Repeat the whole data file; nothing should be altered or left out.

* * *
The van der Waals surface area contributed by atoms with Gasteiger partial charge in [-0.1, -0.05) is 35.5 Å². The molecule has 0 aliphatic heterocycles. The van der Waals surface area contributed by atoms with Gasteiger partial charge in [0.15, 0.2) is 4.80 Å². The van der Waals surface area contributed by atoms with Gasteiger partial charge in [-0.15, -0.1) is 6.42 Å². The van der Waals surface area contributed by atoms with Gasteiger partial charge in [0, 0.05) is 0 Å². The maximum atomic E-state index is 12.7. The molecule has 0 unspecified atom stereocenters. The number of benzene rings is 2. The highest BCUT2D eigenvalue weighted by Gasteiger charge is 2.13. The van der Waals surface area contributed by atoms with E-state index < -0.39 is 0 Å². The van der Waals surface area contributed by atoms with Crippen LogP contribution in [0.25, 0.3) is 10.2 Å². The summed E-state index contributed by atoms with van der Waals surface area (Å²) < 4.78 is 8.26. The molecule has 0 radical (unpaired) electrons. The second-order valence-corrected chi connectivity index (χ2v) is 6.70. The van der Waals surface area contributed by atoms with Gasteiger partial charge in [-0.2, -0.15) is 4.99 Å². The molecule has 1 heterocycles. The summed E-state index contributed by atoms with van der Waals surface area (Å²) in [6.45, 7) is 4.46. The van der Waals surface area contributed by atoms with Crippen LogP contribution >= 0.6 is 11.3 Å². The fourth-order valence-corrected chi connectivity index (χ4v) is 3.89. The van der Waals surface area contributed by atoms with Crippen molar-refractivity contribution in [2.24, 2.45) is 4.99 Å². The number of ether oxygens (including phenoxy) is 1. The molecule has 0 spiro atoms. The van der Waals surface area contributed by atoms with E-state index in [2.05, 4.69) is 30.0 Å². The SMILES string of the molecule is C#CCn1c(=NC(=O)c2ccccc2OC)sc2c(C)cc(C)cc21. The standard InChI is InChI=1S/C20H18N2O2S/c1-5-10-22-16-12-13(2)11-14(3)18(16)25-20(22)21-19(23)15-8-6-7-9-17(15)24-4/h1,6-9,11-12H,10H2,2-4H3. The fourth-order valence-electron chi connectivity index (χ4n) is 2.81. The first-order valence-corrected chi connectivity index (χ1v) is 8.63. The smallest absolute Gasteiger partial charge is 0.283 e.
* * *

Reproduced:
The van der Waals surface area contributed by atoms with Gasteiger partial charge in [-0.1, -0.05) is 35.5 Å². The molecule has 0 aliphatic heterocycles. The van der Waals surface area contributed by atoms with Gasteiger partial charge in [0.15, 0.2) is 4.80 Å². The van der Waals surface area contributed by atoms with Gasteiger partial charge in [-0.15, -0.1) is 6.42 Å². The van der Waals surface area contributed by atoms with Gasteiger partial charge in [0, 0.05) is 0 Å². The maximum atomic E-state index is 12.7. The molecule has 0 unspecified atom stereocenters. The number of benzene rings is 2. The highest BCUT2D eigenvalue weighted by Gasteiger charge is 2.13. The van der Waals surface area contributed by atoms with E-state index < -0.39 is 0 Å². The van der Waals surface area contributed by atoms with Crippen LogP contribution in [0.25, 0.3) is 10.2 Å². The summed E-state index contributed by atoms with van der Waals surface area (Å²) < 4.78 is 8.26. The molecule has 0 radical (unpaired) electrons. The second-order valence-corrected chi connectivity index (χ2v) is 6.70. The van der Waals surface area contributed by atoms with Gasteiger partial charge in [-0.2, -0.15) is 4.99 Å². The molecule has 1 heterocycles. The summed E-state index contributed by atoms with van der Waals surface area (Å²) in [6.45, 7) is 4.46. The van der Waals surface area contributed by atoms with Crippen LogP contribution >= 0.6 is 11.3 Å². The fourth-order valence-corrected chi connectivity index (χ4v) is 3.89. The van der Waals surface area contributed by atoms with Crippen molar-refractivity contribution in [2.24, 2.45) is 4.99 Å². The number of ether oxygens (including phenoxy) is 1. The molecule has 0 spiro atoms. The van der Waals surface area contributed by atoms with E-state index in [2.05, 4.69) is 30.0 Å². The SMILES string of the molecule is C#CCn1c(=NC(=O)c2ccccc2OC)sc2c(C)cc(C)cc21. The standard InChI is InChI=1S/C20H18N2O2S/c1-5-10-22-16-12-13(2)11-14(3)18(16)25-20(22)21-19(23)15-8-6-7-9-17(15)24-4/h1,6-9,11-12H,10H2,2-4H3. The fourth-order valence-electron chi connectivity index (χ4n) is 2.81. The first-order valence-corrected chi connectivity index (χ1v) is 8.63. The smallest absolute Gasteiger partial charge is 0.283 e.